California Gov. Pete Wilson appointed Poole to the California's Commission on Transportation Investment and he also served on the Caltrans Privatization Advisory Steering Committee, where he helped oversee the implementation of AB 680.

From 2003 to 2005, he was a member of the Transportation Research Board's special committee on the long-term viability of the fuel tax for highway finance. In 2008 he served as a member of the Texas Study Committee on Private Participation in Toll Roads, appointed by Gov. Rick Perry. In 2009, he was a member of an Expert Review Panel for Washington State DOT, advising on a $1.5 billion toll mega-project. In 2010, he was a member of the transportation transition team for Florida's Governor-elect Rick Scott. He is a member of two TRB standing committees: Congestion Pricing and Managed Lanes.

Aviation

Poole is a member of the Government Accountability Office's National Aviation Studies Advisory Panel and he has testified before the House and Senate's aviation subcommittees on numerous occasions. Following the terrorist attacks of Sept. 11, 2001, Poole consulted the White House Domestic Policy Council and the leadership of the House Transportation & Infrastructure Committee.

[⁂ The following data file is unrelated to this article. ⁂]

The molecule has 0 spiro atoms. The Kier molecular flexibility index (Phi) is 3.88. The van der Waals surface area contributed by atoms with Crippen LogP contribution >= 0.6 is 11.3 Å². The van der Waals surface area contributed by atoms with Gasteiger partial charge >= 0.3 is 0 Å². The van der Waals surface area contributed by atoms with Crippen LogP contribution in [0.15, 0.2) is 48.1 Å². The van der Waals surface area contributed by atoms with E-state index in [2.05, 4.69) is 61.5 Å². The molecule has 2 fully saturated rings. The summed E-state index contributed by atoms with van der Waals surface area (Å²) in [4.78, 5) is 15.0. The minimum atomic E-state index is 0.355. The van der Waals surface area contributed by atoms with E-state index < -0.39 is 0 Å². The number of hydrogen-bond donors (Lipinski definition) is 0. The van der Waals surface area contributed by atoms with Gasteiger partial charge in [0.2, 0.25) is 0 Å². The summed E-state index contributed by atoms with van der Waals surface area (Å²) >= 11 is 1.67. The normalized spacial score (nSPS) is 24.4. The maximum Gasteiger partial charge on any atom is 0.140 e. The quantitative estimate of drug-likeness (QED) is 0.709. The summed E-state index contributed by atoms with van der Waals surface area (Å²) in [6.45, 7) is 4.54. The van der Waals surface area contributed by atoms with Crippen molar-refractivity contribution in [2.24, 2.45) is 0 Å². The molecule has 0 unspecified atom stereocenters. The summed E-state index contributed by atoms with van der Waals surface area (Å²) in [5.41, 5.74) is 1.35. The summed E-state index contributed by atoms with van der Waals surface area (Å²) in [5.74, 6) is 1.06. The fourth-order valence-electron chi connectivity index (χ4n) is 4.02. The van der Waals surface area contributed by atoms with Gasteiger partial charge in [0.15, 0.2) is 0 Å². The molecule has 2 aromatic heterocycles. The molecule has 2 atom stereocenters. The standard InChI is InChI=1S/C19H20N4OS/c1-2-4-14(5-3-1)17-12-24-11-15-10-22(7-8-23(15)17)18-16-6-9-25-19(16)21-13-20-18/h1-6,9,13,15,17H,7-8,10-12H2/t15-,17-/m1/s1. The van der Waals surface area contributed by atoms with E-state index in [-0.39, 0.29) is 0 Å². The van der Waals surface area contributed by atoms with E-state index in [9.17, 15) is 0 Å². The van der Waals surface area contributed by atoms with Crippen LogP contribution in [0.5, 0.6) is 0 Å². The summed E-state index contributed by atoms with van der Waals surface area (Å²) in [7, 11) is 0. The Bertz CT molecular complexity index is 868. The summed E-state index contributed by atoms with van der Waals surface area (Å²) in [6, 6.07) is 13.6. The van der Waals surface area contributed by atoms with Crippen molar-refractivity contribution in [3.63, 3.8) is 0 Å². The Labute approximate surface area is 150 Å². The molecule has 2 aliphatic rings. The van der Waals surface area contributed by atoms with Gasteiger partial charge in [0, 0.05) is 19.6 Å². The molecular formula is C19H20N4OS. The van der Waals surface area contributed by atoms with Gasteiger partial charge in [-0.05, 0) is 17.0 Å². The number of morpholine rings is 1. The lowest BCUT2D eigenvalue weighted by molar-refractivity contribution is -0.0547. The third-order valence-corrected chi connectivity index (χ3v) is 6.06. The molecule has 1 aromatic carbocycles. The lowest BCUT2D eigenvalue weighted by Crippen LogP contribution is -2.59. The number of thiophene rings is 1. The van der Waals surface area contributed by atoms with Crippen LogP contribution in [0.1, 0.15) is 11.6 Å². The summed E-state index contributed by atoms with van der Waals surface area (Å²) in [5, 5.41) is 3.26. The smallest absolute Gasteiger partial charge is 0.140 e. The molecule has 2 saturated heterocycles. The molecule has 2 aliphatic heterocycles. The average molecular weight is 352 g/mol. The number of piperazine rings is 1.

He has also advised the Federal Aviation Administration, Office of the Secretary of Transportation, White House Office of Policy Development, National Performance Review, National Economic Council, and the National Civil Aviation Review Commission on aviation issues. Poole is a member of the Critical Infrastructure Council of the Los Angeles Economic Development Corporation and of the Air Traffic Control Association.

Poole was among the first to propose the commercialization of the U.S. air traffic control system, and his work in this field has helped shape proposals for a U.S. air traffic control corporation. A version of his corporation concept was implemented in Canada in 1996 and was more recently endorsed by several former top FAA administrators.